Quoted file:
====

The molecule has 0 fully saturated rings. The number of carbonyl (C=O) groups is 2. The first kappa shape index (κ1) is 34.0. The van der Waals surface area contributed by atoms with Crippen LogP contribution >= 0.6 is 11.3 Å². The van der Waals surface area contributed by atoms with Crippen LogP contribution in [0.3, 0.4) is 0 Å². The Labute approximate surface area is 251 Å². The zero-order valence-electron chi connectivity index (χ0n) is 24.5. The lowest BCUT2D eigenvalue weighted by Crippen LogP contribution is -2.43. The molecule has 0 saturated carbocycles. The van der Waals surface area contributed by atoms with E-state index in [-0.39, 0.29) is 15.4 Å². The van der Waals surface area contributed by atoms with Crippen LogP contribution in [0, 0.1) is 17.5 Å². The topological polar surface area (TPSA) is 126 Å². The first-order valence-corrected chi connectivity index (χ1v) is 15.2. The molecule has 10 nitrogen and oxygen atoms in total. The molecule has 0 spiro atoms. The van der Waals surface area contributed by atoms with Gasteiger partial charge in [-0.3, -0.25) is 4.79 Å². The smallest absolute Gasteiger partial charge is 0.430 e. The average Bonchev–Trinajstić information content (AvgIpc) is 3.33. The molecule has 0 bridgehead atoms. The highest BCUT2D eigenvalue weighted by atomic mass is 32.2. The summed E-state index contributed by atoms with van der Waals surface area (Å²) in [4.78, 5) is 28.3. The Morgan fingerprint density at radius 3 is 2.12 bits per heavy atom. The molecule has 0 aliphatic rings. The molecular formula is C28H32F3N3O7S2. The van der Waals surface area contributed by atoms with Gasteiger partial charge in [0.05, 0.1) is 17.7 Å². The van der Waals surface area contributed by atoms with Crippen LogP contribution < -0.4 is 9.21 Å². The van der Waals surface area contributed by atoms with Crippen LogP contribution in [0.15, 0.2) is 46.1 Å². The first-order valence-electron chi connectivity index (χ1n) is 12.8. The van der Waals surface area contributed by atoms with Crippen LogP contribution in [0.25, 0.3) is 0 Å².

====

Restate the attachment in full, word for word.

The molecule has 0 fully saturated rings. The number of carbonyl (C=O) groups is 2. The first kappa shape index (κ1) is 34.0. The van der Waals surface area contributed by atoms with Crippen LogP contribution >= 0.6 is 11.3 Å². The van der Waals surface area contributed by atoms with Crippen LogP contribution in [0.3, 0.4) is 0 Å². The Labute approximate surface area is 251 Å². The zero-order valence-electron chi connectivity index (χ0n) is 24.5. The lowest BCUT2D eigenvalue weighted by Crippen LogP contribution is -2.43. The molecule has 0 saturated carbocycles. The van der Waals surface area contributed by atoms with E-state index in [-0.39, 0.29) is 15.4 Å². The van der Waals surface area contributed by atoms with Crippen LogP contribution in [0, 0.1) is 17.5 Å². The topological polar surface area (TPSA) is 126 Å². The first-order valence-corrected chi connectivity index (χ1v) is 15.2. The molecule has 10 nitrogen and oxygen atoms in total. The molecule has 0 spiro atoms. The van der Waals surface area contributed by atoms with Gasteiger partial charge in [-0.3, -0.25) is 4.79 Å². The smallest absolute Gasteiger partial charge is 0.430 e. The average Bonchev–Trinajstić information content (AvgIpc) is 3.33. The molecule has 0 bridgehead atoms. The highest BCUT2D eigenvalue weighted by atomic mass is 32.2. The summed E-state index contributed by atoms with van der Waals surface area (Å²) in [4.78, 5) is 28.3. The Morgan fingerprint density at radius 3 is 2.12 bits per heavy atom. The molecule has 0 aliphatic rings. The molecular formula is C28H32F3N3O7S2. The van der Waals surface area contributed by atoms with Gasteiger partial charge in [0.05, 0.1) is 17.7 Å². The van der Waals surface area contributed by atoms with Crippen LogP contribution < -0.4 is 9.21 Å². The van der Waals surface area contributed by atoms with Crippen LogP contribution in [0.15, 0.2) is 46.1 Å². The first-order valence-electron chi connectivity index (χ1n) is 12.8. The van der Waals surface area contributed by atoms with Crippen LogP contribution in [0.25, 0.3) is 0 Å².